Anemia Management and Chronic Kidney Disease

Usually anemia begins in the early stages of chronic kidney disease and gets worse as kidney function decreases. Anemia is a condition where your body is not making enough red blood cells and causes a considerable amount of weakness and fatigue, leading people to live a a poor quality of life. To help people with chronic kidney disease and anemia have more energy, anemia management is part of their kidney disease treatment.

Managing anemia with iron

Iron is a mineral in the body that is needed to make healthy red blood cells. Without iron the body cannot produce enough red blood cells, causing iron deficiency anemia. Iron deficiency can be due to a lack of iron-rich foods in the diet, such as red meat, green leafy vegetables and eggs, as well as infection, inflammation or blood loss through hemodialysis, menstruation or other causes.

To treat anemia, iron levels must be known. The doctor will likely order blood tests to help determine the cause of iron deficiency.

Other ways to manage anemia

Nearly everyone with end stage renal disease (ESRD) has anemia. Before the 1990s, anemia was treated with blood transfusions. Some of the risks of transfusions included allergic reactions, iron overload and infections. Now there are a number of drug options to help with anemia. These drugs are called erythropoiesis-stimulating agents (ESAs) because they stimulate the formation and production of red blood cells.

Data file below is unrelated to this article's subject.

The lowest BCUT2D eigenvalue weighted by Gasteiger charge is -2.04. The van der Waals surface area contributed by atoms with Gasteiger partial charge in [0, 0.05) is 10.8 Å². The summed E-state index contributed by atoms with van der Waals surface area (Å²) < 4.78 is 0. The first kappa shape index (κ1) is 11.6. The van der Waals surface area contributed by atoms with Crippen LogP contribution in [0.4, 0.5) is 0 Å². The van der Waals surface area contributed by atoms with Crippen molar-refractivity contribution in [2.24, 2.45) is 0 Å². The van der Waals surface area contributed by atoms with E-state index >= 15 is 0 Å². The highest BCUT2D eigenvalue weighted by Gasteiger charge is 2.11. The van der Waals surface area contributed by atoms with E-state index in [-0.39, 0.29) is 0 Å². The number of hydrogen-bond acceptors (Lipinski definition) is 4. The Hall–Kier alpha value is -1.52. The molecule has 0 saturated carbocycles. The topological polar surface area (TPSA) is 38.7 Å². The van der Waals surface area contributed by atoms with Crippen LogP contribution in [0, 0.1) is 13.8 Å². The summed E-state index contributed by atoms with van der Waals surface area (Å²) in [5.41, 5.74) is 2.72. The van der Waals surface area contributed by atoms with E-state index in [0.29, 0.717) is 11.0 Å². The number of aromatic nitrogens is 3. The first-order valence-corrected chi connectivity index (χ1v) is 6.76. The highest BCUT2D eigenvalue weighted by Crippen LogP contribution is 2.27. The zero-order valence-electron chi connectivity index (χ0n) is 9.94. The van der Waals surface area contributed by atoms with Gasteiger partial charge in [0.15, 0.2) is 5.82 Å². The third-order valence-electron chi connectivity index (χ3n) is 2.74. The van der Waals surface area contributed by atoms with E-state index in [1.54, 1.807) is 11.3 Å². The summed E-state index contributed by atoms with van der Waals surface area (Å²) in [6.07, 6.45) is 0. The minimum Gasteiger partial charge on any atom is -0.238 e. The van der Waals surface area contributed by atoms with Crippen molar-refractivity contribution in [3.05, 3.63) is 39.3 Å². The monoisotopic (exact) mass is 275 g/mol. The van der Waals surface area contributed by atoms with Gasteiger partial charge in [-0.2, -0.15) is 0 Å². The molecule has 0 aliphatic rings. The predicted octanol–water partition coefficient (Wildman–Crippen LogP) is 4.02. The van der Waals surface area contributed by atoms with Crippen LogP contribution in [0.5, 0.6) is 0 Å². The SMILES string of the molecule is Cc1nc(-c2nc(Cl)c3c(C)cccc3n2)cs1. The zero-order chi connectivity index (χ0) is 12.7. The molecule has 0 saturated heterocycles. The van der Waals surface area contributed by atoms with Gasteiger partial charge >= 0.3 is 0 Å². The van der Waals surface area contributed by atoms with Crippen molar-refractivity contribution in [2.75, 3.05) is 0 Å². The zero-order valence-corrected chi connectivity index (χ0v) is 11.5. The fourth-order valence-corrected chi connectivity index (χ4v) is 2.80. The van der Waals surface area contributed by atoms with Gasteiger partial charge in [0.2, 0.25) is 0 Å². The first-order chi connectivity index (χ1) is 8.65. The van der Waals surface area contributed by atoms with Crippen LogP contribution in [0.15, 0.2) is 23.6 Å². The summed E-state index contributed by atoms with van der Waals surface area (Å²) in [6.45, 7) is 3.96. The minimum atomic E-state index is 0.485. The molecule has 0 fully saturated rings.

Recombinant human erythropoietin (rHuEPO) is a protein created in a laboratory that has the same effects as the erythropoietin produced in the body. rHuEPO is given to patients to increase their red blood cell production. People with CKD who are not on dialysis go to their doctor’s office for injections. Those doing in-center hemodialysis can get rHuEPO intravenously (IV) while they are at dialysis treatments, if it’s prescribed by their doctor.

Once the doctor reviews the patient’s blood work and takes into consideration the patient’s health needs, he or she may write a prescription for an ESA, if needed. Patients will be monitored by their doctors who will decide the best dose based on their individual medical situation.

If a patient’s hemoglobin does not go up after beginning treatment with an erythropoiesis-stimulating agent, the doctor will recheck iron. Even though there is now a higher level of erythropoietin in the body, there needs to be enough iron for red blood cell production to occur. Vitamin B-12 and folic acid levels must also be in a normal range for healthy red blood cell production to occur.

Talk to your doctor about anemia management

Managing anemia in people with kidney disease helps prevent fatigue and other symptoms, improves heart health and decreases hospitalizations. Talk to your doctor or members of your health care team to learn more about anemia management.

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